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Why India should remain an active member of the Shanghai Cooperation Organisation

Prime Minister Narendra Modi addresses the SCO summit in a virtual format

India chaired the SCO summit in difficult diplomatic circumstances. A virtual summit was unavoidable. India and China remain locked in a military confrontation on the border. If Xi had physically attended the summit but no bilateral meeting had taken place, the diplomatic repercussions would have been negative for both sides. If a meeting did occur and no contours of a solution to the current stand-off emerged, that would have been worse, as an opportunity to address and resolve the issue at the highest level would have been prematurely exhausted. In any case, China made no moves before the summit to ease tensions, as the visits of both the Chinese Defence and Foreign Ministers produced no new de-escalatory move.

In the case of Pakistan’s PM Sharif similar concerns would have been at play. Given Pakistan’s intransigence on the issue of Article 370, Sharif, already embattled domestically, could not have risked a dialogue with his counterpart without political repercussions back home. Feeling the pressure to match the performance of Bilawal Bhutto when he came to India for the SCO Foreign Ministers meeting, the urge to speak to the Indian media to score propaganda points would have been strong.

President Putin too might have found the timing of the summit problematic after developments at home involving an abortive military rebellion by the Wagner chief Prigozhin against Russia’s top military leadership.

In any case, with the G20 summit in New Delhi in September, at which Putin and Xi would be expected to attend, having to visit India twice in the space of a few months may have favoured the idea of a virtual SCO summit. In the case of Xi, though, if there is no forward movement on the outstanding post 2020 friction points already under negotiations at the military and diplomatic levels, the political risk of a potentially unproductive Modi-Xi meeting, or no meeting at all, would still need to be weighed by both sides.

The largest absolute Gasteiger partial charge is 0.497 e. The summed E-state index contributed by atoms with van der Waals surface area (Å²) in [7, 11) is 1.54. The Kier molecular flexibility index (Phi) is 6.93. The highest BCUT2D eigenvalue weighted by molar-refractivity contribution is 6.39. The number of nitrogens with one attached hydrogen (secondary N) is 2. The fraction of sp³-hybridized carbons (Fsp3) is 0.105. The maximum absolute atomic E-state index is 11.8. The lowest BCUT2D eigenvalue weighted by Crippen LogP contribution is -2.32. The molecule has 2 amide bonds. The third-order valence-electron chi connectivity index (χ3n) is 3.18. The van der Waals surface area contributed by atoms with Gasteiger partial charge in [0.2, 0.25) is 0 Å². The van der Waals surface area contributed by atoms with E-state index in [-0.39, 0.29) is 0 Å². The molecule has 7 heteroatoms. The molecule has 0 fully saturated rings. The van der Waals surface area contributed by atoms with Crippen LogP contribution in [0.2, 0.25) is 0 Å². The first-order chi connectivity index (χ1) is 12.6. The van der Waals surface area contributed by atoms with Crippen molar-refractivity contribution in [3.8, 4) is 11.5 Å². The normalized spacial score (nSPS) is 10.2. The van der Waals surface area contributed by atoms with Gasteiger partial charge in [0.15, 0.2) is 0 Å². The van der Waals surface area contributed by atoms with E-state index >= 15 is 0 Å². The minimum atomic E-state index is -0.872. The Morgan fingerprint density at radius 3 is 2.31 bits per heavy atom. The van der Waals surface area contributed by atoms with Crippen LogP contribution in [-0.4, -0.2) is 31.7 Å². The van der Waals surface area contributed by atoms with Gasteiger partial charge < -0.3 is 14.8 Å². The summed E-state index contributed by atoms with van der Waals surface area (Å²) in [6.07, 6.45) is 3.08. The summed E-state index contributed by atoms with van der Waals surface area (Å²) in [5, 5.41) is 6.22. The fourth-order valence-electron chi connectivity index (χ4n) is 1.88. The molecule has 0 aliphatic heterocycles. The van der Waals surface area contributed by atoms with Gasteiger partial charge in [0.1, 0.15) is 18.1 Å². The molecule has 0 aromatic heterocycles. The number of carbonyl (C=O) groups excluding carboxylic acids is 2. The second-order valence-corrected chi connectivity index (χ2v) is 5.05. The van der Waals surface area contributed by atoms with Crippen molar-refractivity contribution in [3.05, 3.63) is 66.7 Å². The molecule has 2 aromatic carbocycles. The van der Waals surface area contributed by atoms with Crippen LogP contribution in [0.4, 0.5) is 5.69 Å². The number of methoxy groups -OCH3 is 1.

India’s tense relations with China and Pakistan and the anti-India dimension of the close collaboration between these two countries are serious road blocks in forging stronger collective bonds within the SCO. The strengthening strategic partnership between China and Russia, and the increasingly adversarial ties of both with the US with which India is becoming strategically closer, not the least with the China threat that New Delhi and Washington have in mind, coupled with US pressure on India to dilute ties with Russia, the cards in the SCO are mixed for India. With Iran now becoming a full SCO member, the organisation has acquired a stronger anti-US complexion.

India has vital interests as an Asian power to keep a firm foot inside the SCO door. China, already dominant in the SCO, will increase its influence further within the organisation if India were to disengage itself from it. With China’s reinforced ties with Iran, its weight within the SCO has already grown. The uncertain situation in Afghanistan, concerns about extremism, radicalisation and separatism, and our partnership with the Central Asian states, require India to be an active SCO member. Those who believe India is an odd country out in the SCO and that our choices should be West oriented ignore the big picture of our geographical situation and our regional challenges, and should understand that the road to multipolarity in Asia which we seek will not be advanced if we distance ourselves from the SCO.